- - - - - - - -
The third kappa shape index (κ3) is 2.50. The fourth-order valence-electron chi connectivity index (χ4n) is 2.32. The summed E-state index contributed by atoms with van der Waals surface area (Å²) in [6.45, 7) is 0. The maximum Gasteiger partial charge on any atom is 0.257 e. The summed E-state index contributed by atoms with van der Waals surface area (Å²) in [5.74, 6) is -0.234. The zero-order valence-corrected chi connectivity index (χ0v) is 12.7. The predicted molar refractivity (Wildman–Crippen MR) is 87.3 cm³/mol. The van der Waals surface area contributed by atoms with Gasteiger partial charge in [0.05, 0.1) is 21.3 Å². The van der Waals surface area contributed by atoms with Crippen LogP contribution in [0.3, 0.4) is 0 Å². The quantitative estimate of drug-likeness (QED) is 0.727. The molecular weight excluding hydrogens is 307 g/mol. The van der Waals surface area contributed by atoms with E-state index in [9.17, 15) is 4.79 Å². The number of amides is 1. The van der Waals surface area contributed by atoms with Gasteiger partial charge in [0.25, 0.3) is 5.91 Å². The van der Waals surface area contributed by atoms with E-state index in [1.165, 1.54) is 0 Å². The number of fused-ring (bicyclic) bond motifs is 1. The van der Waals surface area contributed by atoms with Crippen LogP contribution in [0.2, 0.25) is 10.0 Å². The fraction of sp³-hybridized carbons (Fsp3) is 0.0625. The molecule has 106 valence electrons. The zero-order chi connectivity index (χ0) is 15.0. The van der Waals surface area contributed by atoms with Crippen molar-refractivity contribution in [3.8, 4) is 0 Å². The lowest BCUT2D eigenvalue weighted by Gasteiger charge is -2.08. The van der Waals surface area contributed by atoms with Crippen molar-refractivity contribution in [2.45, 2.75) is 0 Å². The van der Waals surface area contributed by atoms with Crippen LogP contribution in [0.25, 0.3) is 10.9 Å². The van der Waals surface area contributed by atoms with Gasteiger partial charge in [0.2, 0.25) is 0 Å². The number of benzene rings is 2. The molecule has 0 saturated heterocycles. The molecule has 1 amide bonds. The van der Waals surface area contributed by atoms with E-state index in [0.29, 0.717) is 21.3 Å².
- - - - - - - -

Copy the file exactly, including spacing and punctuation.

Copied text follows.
The third kappa shape index (κ3) is 2.50. The fourth-order valence-electron chi connectivity index (χ4n) is 2.32. The summed E-state index contributed by atoms with van der Waals surface area (Å²) in [6.45, 7) is 0. The maximum Gasteiger partial charge on any atom is 0.257 e. The summed E-state index contributed by atoms with van der Waals surface area (Å²) in [5.74, 6) is -0.234. The zero-order valence-corrected chi connectivity index (χ0v) is 12.7. The predicted molar refractivity (Wildman–Crippen MR) is 87.3 cm³/mol. The van der Waals surface area contributed by atoms with Gasteiger partial charge in [0.05, 0.1) is 21.3 Å². The van der Waals surface area contributed by atoms with Crippen LogP contribution in [0.3, 0.4) is 0 Å². The quantitative estimate of drug-likeness (QED) is 0.727. The molecular weight excluding hydrogens is 307 g/mol. The van der Waals surface area contributed by atoms with E-state index in [9.17, 15) is 4.79 Å². The number of amides is 1. The van der Waals surface area contributed by atoms with Gasteiger partial charge in [0.25, 0.3) is 5.91 Å². The van der Waals surface area contributed by atoms with E-state index in [1.165, 1.54) is 0 Å². The number of fused-ring (bicyclic) bond motifs is 1. The van der Waals surface area contributed by atoms with Crippen LogP contribution in [0.2, 0.25) is 10.0 Å². The fraction of sp³-hybridized carbons (Fsp3) is 0.0625. The molecule has 106 valence electrons. The zero-order chi connectivity index (χ0) is 15.0. The van der Waals surface area contributed by atoms with Crippen molar-refractivity contribution in [3.8, 4) is 0 Å². The lowest BCUT2D eigenvalue weighted by Gasteiger charge is -2.08. The van der Waals surface area contributed by atoms with Crippen molar-refractivity contribution in [2.45, 2.75) is 0 Å². The van der Waals surface area contributed by atoms with Crippen LogP contribution in [0.25, 0.3) is 10.9 Å². The van der Waals surface area contributed by atoms with Gasteiger partial charge in [0.2, 0.25) is 0 Å². The number of benzene rings is 2. The molecule has 0 saturated heterocycles. The molecule has 1 amide bonds. The van der Waals surface area contributed by atoms with E-state index in [0.29, 0.717) is 21.3 Å².